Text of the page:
High-speed imaging of mechanisms responsible for sawtooth cyclic loading during ice-crushing

Download
  1. (PDF, 456 KB)
AuthorSearch for:
TypeArticle
Conference19th International Symposium on Ice, 6-11 July 2008, Vancouver, BC
AbstractHigh-speed imaging (30,000 images/s) has been used to observe the behavior of monocrystalline freshwater ice during crushing at ?10°C. The ice contact zone consisted of an intact high-pressure central area surrounded by pulverized spall debris and partially refrozen melt. A sawtooth pattern was evident in the load record, similar to that observed in other ice crushing and indentation studies. The spalling behavior that is responsible for any particular load drop in the load record was found to be caused by the presence of small stable fractures in the high-pressure intact ice zone that were created during the preceding spall event and associated load drop. The small fractures are roughly centered in the intact ice region and this explains why the magnitude of the load drops is typically half the prior load value. The removal of ice from the intact ice zone by the viscous radial flow of a thin layer of melt has been described before (Gagnon, R.E. 1994. Melt Layer Thickness Measurements During Crushing Experiments on Freshwater Ice. Journal of Glaciology, 1994, Vol. 40, No. 134, 119-124). This process explains why the small fractures are roughly centered in the high-pressure contact zone. There the flow is stagnant and less ice has melted, relative to the non-central areas, and this leads to high non-uniform stresses in the ice that cause the fractures.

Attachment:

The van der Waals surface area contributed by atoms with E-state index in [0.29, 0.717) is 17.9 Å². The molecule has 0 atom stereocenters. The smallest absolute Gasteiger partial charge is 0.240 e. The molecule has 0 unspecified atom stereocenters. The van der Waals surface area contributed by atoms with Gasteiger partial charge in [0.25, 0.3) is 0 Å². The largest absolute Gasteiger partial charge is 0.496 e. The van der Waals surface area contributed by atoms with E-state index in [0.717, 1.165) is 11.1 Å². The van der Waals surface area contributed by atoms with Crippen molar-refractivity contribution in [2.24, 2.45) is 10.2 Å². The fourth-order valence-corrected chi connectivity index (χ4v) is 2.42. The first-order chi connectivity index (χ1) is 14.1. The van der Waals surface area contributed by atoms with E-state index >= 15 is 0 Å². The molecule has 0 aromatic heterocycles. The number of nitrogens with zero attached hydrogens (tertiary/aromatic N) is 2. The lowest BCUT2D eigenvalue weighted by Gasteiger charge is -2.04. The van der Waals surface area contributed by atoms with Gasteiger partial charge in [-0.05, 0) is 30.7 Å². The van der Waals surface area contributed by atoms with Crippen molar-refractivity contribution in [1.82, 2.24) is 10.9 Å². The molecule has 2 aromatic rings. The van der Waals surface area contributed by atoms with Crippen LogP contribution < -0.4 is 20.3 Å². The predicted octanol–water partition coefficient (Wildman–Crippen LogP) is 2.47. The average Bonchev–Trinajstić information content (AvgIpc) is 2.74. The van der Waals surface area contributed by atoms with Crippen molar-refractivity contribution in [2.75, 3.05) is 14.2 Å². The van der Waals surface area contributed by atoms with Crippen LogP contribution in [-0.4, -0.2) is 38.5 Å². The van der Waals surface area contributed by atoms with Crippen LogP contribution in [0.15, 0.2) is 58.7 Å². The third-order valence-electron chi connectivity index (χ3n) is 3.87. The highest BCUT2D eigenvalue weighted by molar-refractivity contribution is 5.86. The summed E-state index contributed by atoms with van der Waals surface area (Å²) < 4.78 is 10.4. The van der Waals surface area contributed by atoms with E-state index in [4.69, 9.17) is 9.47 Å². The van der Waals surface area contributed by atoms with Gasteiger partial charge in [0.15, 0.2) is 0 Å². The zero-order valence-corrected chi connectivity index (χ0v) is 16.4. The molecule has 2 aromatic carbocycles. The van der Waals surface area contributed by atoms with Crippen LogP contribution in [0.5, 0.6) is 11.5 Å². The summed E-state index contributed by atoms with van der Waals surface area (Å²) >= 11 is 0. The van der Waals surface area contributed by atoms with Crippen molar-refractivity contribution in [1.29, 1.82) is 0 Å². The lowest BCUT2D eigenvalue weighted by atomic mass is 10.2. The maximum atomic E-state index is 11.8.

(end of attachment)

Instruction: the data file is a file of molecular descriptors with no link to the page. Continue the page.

Publication date
AffiliationNRC Institute for Ocean Technology; National Research Council Canada
Peer reviewedYes
IdentifierIR-2007-49
NRC number6527
NPARC number8894919
Export citationExport as RIS
Report a correctionReport a correction
Record identifierb714e9e3-85eb-4025-9aa5-681cbcfd7e6c
Record created2009-04-22
Record modified2016-05-09
Bookmark and share
  • Share this page with Facebook (Opens in a new window)
  • Share this page with Twitter (Opens in a new window)
  • Share this page with Google+ (Opens in a new window)
  • Share this page with Delicious (Opens in a new window)